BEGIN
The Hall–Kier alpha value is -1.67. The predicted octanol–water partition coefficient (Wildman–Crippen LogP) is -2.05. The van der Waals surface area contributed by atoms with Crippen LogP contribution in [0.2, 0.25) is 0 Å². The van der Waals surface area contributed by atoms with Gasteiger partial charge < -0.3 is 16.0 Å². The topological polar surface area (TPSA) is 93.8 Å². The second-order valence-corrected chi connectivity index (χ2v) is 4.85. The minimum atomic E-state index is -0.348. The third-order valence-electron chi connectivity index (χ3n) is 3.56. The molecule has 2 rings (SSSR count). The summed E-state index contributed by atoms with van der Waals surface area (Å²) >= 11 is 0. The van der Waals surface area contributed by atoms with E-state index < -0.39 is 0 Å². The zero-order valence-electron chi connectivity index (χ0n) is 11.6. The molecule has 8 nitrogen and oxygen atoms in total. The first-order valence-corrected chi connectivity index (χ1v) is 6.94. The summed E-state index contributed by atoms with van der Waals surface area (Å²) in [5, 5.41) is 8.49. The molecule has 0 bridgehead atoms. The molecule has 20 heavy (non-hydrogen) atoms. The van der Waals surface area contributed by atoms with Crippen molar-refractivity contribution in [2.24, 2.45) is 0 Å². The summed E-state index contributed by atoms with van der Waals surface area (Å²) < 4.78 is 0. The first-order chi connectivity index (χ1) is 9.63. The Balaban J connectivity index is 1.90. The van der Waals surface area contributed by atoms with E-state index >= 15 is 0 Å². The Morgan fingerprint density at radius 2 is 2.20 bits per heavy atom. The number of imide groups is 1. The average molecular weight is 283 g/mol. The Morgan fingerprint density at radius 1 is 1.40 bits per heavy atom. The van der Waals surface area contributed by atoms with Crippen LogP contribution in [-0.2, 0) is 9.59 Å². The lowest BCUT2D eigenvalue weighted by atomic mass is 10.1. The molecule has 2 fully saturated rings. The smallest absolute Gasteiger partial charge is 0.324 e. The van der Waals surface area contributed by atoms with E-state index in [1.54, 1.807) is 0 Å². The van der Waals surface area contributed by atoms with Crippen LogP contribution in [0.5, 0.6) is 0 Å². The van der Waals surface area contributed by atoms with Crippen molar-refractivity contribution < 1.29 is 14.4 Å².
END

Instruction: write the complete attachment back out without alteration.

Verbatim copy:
The Hall–Kier alpha value is -1.67. The predicted octanol–water partition coefficient (Wildman–Crippen LogP) is -2.05. The van der Waals surface area contributed by atoms with Crippen LogP contribution in [0.2, 0.25) is 0 Å². The van der Waals surface area contributed by atoms with Gasteiger partial charge < -0.3 is 16.0 Å². The topological polar surface area (TPSA) is 93.8 Å². The second-order valence-corrected chi connectivity index (χ2v) is 4.85. The minimum atomic E-state index is -0.348. The third-order valence-electron chi connectivity index (χ3n) is 3.56. The molecule has 2 rings (SSSR count). The summed E-state index contributed by atoms with van der Waals surface area (Å²) >= 11 is 0. The van der Waals surface area contributed by atoms with E-state index < -0.39 is 0 Å². The zero-order valence-electron chi connectivity index (χ0n) is 11.6. The molecule has 8 nitrogen and oxygen atoms in total. The first-order valence-corrected chi connectivity index (χ1v) is 6.94. The summed E-state index contributed by atoms with van der Waals surface area (Å²) in [5, 5.41) is 8.49. The molecule has 0 bridgehead atoms. The molecule has 20 heavy (non-hydrogen) atoms. The van der Waals surface area contributed by atoms with Crippen molar-refractivity contribution in [2.24, 2.45) is 0 Å². The summed E-state index contributed by atoms with van der Waals surface area (Å²) < 4.78 is 0. The first-order chi connectivity index (χ1) is 9.63. The Balaban J connectivity index is 1.90. The van der Waals surface area contributed by atoms with E-state index >= 15 is 0 Å². The Morgan fingerprint density at radius 2 is 2.20 bits per heavy atom. The number of imide groups is 1. The average molecular weight is 283 g/mol. The Morgan fingerprint density at radius 1 is 1.40 bits per heavy atom. The van der Waals surface area contributed by atoms with Crippen LogP contribution in [-0.2, 0) is 9.59 Å². The lowest BCUT2D eigenvalue weighted by atomic mass is 10.1. The molecule has 2 fully saturated rings. The smallest absolute Gasteiger partial charge is 0.324 e. The van der Waals surface area contributed by atoms with E-state index in [1.54, 1.807) is 0 Å². The van der Waals surface area contributed by atoms with Crippen LogP contribution in [0.5, 0.6) is 0 Å². The van der Waals surface area contributed by atoms with Crippen molar-refractivity contribution < 1.29 is 14.4 Å².